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Meet MAISON the FAUX: a Creative Studio Where Self-Expression is Top Priority

Maison the Faux

The "humanwear" fashion house breaks down its fall '17 collection, FAUX Cosmetics.

Arnhem-based MAISON the FAUX poses as a fictional fashion house, using "fashion" as a medium, and in many ways a cliche, to raise important questions, provoke social change and create dramatized depictions of reality. Founding duo Joris Suk and Tessa de Boer have been designing "humanwear" since the house first launched in January 2014, catering to a new generation that dresses outside gender and prioritizes freedom over fitting in. Naturally, MAISON the FAUX has become a favorite among queer kids and club personalities alike, whose reputations depend on regularly serving transcendent looks as a form of protest.

Related | Gallery: MAISON the FAUX's FAUX Cosmetics Lookbook

For fall '17, MAISON the FAUX brought an early '90s underground attitude to New York Fashion Week, sending down their runway a colorful cast of models, many of which were queer people of color. The collection, called FAUX Cosmetics, transformed classic silhouettes into a range of subverted non-binary separates--some finished with lace-up detailing evocative of Hood by Air and others made from vinyl for an ultra-shiny plastic edge. Models' wore trashy smudged makeup, like it'd been first applied the evening before and worn through a full night of sweaty dancing--perhaps the most direct way to excite their audience of LGBTQ nightlife figures.

We caught up with the inclusive Dutch creative studio to learn more about FAUX Cosmetics and their mission to foster self-liberation.

OUT: What is MAISON the FAUX?

MAISON the FAUX: [We're] a creative studio posing as a grand couture fashion house. Our house is a loving reaction to the current fashion industry. We play around with the rules and expectations of fashion to make people think and reevaluate the way we behave as an industry and society. MAISON the FAUX is based in Holland and is under the creative direction of Tessa de Boer and Joris Suk. W e both studied Fashion Design at ArtEZ, where we met.


What perspective do you think you're bringing to fashion?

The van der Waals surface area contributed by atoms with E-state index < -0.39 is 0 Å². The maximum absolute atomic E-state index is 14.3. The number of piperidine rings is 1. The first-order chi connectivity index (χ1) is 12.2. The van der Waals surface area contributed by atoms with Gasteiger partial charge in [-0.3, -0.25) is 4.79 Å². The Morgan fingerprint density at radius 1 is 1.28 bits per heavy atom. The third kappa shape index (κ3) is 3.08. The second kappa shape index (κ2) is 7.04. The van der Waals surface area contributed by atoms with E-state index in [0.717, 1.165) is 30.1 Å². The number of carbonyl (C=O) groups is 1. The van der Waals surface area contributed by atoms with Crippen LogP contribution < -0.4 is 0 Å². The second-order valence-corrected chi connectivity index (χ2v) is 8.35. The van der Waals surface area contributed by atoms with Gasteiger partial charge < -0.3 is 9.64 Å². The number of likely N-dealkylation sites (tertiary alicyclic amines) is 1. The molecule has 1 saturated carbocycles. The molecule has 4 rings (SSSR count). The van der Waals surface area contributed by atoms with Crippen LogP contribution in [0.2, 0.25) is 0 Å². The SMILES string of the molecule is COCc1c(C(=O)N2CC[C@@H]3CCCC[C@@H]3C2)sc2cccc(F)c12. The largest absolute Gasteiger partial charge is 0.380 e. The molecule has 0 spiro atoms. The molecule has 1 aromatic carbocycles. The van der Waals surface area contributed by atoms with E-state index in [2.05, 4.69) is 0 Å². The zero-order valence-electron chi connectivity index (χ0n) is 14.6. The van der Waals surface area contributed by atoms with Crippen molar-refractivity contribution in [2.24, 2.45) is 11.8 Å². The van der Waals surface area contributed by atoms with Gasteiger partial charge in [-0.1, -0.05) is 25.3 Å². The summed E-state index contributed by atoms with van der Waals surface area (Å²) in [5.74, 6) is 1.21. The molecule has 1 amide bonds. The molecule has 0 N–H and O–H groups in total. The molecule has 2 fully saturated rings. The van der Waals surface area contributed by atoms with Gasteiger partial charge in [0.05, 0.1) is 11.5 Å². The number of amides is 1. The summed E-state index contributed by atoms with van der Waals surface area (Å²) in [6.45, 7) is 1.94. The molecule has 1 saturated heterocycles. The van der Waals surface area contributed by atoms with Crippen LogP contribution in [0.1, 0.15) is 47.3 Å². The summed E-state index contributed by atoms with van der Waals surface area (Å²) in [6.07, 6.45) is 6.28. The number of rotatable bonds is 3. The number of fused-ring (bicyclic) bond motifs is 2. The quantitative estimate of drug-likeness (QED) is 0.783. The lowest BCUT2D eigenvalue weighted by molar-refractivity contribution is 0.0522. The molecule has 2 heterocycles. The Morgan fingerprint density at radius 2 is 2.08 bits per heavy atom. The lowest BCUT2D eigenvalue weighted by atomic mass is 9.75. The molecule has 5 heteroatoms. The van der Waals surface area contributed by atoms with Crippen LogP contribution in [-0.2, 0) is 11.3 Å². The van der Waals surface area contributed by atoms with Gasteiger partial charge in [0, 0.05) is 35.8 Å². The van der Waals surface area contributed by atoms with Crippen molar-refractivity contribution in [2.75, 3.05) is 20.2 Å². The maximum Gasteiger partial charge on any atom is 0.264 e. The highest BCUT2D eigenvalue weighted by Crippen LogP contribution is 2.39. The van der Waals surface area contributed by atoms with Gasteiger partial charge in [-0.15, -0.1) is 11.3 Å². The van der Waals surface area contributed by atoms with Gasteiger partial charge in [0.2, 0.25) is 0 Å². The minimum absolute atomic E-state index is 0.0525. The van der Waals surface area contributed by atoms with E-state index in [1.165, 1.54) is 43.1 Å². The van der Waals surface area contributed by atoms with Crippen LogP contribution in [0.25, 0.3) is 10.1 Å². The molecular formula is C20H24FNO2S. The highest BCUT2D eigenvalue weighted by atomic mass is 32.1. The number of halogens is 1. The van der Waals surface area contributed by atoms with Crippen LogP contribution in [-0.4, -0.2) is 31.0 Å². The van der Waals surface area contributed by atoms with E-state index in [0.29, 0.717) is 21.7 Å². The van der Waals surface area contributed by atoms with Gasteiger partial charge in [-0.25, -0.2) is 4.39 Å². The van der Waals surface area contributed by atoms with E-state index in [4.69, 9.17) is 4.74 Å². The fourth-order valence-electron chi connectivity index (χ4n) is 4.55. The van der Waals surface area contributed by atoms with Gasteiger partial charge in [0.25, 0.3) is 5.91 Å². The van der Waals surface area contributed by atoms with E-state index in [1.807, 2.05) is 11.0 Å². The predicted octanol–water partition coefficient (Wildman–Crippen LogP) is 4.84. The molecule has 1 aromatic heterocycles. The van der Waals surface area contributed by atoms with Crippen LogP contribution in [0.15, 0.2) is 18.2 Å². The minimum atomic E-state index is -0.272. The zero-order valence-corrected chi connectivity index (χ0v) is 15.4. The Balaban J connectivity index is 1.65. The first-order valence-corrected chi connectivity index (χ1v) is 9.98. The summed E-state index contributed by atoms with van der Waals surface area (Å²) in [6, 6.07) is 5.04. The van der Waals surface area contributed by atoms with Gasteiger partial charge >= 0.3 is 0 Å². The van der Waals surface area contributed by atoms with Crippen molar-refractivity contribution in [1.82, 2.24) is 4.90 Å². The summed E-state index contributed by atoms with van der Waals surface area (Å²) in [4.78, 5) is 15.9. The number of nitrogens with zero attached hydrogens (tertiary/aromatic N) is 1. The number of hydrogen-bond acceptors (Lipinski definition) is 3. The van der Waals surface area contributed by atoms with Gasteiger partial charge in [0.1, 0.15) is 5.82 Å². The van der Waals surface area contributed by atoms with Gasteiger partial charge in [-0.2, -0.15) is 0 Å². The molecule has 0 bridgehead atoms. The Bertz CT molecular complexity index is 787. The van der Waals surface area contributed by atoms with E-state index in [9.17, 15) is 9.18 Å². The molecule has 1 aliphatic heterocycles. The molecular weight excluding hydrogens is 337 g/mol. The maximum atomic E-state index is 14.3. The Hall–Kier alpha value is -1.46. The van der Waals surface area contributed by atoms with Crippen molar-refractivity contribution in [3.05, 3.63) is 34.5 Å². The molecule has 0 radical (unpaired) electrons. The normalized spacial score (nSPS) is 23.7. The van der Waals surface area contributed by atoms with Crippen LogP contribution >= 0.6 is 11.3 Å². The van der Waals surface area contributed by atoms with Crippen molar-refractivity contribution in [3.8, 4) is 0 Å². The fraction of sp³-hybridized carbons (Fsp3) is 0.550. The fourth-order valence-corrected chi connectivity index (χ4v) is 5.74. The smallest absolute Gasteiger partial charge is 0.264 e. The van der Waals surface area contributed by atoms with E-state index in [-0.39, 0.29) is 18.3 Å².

We feel fashion should be about inclusion and freedom as a way to express yourself and celebrate your individuality--that everyone can be themselves in every desired way and don't act too serious. Next to that, we feel fashion should be about fairness in production and creative freedom.

There's definitely a queer angle to the work you do. How do you feel you're "queering" fashion?

I don ' t think we are "queering" fashion, we just ignore the whole idea of gender differences. I think for us it's really important for people to be who they are--that we don't put people in boxes. We need to stop thinking in groups and differences that seperates us--that you can truly be free.

What was the inspiration behind your last collection, Faux Cosmetics?

The inspiration for this collection came out of how fashion and makeup let you express yourself, but it's also really about a facade and falseness. We're really telling a story about identity, realness, fakeness (FAUXness) and the beauty behind something that is faded--just generally talking about how we're so focused on the perfect picture that sometimes we forget how something that's considered ugly by society's standards is actually really beautiful.


I've always been a fan of your casting--what do you look for in models?

For us it is important th at our models really embrace the brand and love what they're wearing. The models give the clothes life and for that matter, during our castings we look for faces [and] personalities that bring good energy and aren't afraid .Anyone can be a key MAISON the FAUX face as long as they are fearless and feel a connection with what we do.

What are some defining silhouettes and details for your brand?
It's always about deconstruction and reinterpretation of very recognizable silhouettes. Many of our garments are inspired by "classic" pieces, like a standard men's blouse, a denim jacket or a wool coat. We work a lot with denim, which is our obsession, recycled furs, knits and silk.


Do you think fashion is strictly superficial or can it have a deeper meaning?

It can be both--it can be horribly tacky and superficial, but it can also send a very strong message. The beautiful thing about fashion is that it tells us so much about who we are as humans and as a society. How about how Coco Chanel changed the way we looked at what makes women sexy by dressing them in a very boyish manner? Clothes can change the way you feel [and] change the way you look at people, so it's a very powerful tool.
What's the most important thing you consider when developing a collection?

We always try to connect our ideas of design to a fascination or something that really strikes us as relevant and important. I think every collection is a sort of search for answers. We try to analyze things or play with things that we find so strange and so weird. Almost every collection is a lot about this love-hate relationship with fashion--a lot of contradictions about life, fashion and the world.

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